Standard Time Act
|Long title||An Act to save daylight and to provide standard time for the United States.|
Standard Time Act of 1918
|Enacted by||the 65th United States Congress|
|Effective||March 19, 1918|
|Statutes at Large||40 Stat. 450|
The Standard Time Act of 1918, also known as the Calder Act, was the first United States federal law implementing Standard time and Daylight saving time in the United States. It authorized the Interstate Commerce Commission to define each time zone.
The section concerning daylight saving time was repealed by the act titled An Act For the repeal of the daylight-saving law, Pub.L. 66–40, 41 Stat. 280, enacted August 20, 1919, over President Woodrow Wilson's veto.
Section 264 of the act mistakenly placed most of the state of Idaho (south of Salmon River (Idaho)) in UTC−06:00 CST Central Standard Time, but was amended in 2007 by Congress to UTC−07:00 MST Mountain Standard Time. MST was observed prior to the correction.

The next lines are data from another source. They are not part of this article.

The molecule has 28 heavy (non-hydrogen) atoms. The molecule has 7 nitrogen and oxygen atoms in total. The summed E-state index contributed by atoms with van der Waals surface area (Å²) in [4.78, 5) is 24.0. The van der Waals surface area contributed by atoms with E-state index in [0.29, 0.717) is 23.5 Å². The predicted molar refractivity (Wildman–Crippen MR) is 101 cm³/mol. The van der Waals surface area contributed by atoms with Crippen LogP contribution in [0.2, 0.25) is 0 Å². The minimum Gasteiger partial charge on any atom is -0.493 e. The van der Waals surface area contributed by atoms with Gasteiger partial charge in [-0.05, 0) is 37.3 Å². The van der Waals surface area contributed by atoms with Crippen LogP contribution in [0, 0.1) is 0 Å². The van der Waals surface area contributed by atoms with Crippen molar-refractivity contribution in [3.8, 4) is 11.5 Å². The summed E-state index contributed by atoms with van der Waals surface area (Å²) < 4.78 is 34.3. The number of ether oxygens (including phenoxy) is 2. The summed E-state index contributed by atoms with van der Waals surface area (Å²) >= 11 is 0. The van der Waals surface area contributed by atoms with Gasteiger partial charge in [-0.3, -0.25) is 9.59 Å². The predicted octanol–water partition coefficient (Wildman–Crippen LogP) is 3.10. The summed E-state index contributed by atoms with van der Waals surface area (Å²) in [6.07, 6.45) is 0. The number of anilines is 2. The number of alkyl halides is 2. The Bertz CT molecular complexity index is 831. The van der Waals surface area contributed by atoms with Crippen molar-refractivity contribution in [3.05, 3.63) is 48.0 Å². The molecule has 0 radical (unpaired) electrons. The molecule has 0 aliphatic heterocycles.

- Prerau, David (2006). Seize the Daylight: The Curious and Contentious Story of Daylight Saving Time. p. 90. ISBN 978-1-56025-796-7.
- U S Congress (2010). Congressional Record, V. 153, PT. 4, February 17, 2007 to March 12, 2007. BERNAN Press. p. 5309. ISBN 9780160869761. Retrieved 2015-05-14.
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